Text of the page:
Marty McGuire Has Too Many Pets!2

Cloth Lullaby: The Woven Life of Louise Bourgeois written by Amy Novesky and illustrated by Isabelle Arsenault

I featured this title for nonfiction Wednesday – see the link above. Just stunning.

Cloth Lullaby

The Strange Case of Origami Yoda  by Tom Angleberger  

Okay, yes, it’s true. I had never read this book. I own two copies. My children have read this book. But me, nope! And then I picked it up and didn’t put it down. I have a class of grade 4/5s this fall and want to make sure I am up to date on many middle grade titles. This is middle grade perfection.

Strange Case

As Brave as You by Jason Reynolds 

Jason Reynolds writes incredible characters. Unforgettable believable characters. In this middle grade title, he delivers characters and relationships in a rich, quietly humorous story full of questions, wisdom and love.

As Brave as You

Reading Progress updates:

2016 Chapter Book Challenge: 31/75 complete

Goodreads Challenge: 213/400 books read

#MustReadin2016: 20/30 complete

Nonfiction Picture Book Challenge: 31/100 titles

Diverse Books in 2016: 26/50 books read

Up next? I am reading a number of titles including Lily and Dunkin by Donna Gephart

Nonfiction Picture Book Wednesday: Cloth Lullaby

Sometimes a book is just too beautiful to be believed. Such is the case with this biography of Louise Bourgeois.

Cloth Lullaby: The Woven Life of Louise Bourgeois written by Amy Novesky and illustrated by Isabelle Arsenault (Abrams Books for Young Readers March 2016)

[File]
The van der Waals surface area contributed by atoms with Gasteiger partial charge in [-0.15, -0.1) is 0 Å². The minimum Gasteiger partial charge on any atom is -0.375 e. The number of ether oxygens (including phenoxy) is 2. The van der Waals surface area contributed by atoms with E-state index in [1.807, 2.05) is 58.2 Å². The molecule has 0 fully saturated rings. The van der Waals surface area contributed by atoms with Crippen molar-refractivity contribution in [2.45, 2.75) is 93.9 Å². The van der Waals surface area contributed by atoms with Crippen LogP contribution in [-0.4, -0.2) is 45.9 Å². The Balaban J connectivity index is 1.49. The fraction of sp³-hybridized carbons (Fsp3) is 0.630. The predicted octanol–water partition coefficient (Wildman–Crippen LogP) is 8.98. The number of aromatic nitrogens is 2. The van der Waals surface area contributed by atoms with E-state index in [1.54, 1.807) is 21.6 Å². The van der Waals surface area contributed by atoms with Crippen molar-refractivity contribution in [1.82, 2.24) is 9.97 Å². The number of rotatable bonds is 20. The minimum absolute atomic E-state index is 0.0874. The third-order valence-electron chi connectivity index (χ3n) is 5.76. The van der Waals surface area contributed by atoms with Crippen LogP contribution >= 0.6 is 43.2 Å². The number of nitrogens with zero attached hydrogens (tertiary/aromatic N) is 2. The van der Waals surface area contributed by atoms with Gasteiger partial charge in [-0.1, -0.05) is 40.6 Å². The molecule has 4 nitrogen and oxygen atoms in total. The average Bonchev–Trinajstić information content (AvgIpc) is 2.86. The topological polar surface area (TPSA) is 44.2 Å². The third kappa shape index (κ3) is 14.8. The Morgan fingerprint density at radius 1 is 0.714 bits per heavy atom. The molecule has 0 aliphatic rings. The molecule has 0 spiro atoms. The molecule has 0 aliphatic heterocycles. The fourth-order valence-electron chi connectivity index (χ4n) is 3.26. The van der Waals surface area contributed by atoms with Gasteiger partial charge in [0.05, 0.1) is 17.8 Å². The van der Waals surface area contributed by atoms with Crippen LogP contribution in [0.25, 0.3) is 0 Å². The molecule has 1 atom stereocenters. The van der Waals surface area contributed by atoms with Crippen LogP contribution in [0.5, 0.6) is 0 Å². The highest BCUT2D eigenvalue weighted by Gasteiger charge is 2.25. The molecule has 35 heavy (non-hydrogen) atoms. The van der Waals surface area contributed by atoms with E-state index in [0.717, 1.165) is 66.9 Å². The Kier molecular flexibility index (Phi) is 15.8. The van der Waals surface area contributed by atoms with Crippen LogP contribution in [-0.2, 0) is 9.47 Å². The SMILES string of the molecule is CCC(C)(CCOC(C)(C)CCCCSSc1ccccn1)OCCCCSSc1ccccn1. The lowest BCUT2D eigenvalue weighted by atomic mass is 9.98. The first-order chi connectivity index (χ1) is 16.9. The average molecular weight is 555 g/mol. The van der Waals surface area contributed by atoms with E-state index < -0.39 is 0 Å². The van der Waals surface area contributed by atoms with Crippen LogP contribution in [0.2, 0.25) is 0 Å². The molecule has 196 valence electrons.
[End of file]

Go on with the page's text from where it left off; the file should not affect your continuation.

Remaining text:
Cloth Lullaby Nonfiction Picture Book Wednesday: Cloth Lullaby There's a Book for That

Everything about this book is beauty. The navy fabric feeling spine detail. The colours and patterns throughout the book. Red has never seemed so delicate. The blues. The lines. The depiction of Bourgeois’ art. Arsenault is brilliant.

And then there is the story. I think this might well be my favourite picture book biography of the year. Novesky writes in such a lyrical way that reading the text truly feels like being lulled by a lullaby. The reader is pulled into the story of a young girl on the meandering road by a river that leads her to life as an artist. We learn about her strong connection and devotion to her mother (Maman). Her growing skill as an expert weaver in the family business. Her aptitude for mathematics.

Louise’s greatest pieces – huge sculptures made of steel, bronze and marble were of spiders and were woven into being from the grief she felt at losing her beloved mother.

The connection between weaving and repairing, weaving and creating, weaving and healing are literally woven through the story.

So often we hear how artists create art in response to strong emotions. This book reveals how sadness and grief are transformed into powerful and stunning pieces.

A detailed author’s note is included in the back of the book

Highly recommended.

Thanks to Alyson from Kid Lit Frenzy for the inspiration to read and share more nonfiction picture books in 2016. Follow the link to Alyson’s blog to read about more nonfiction books you need to read!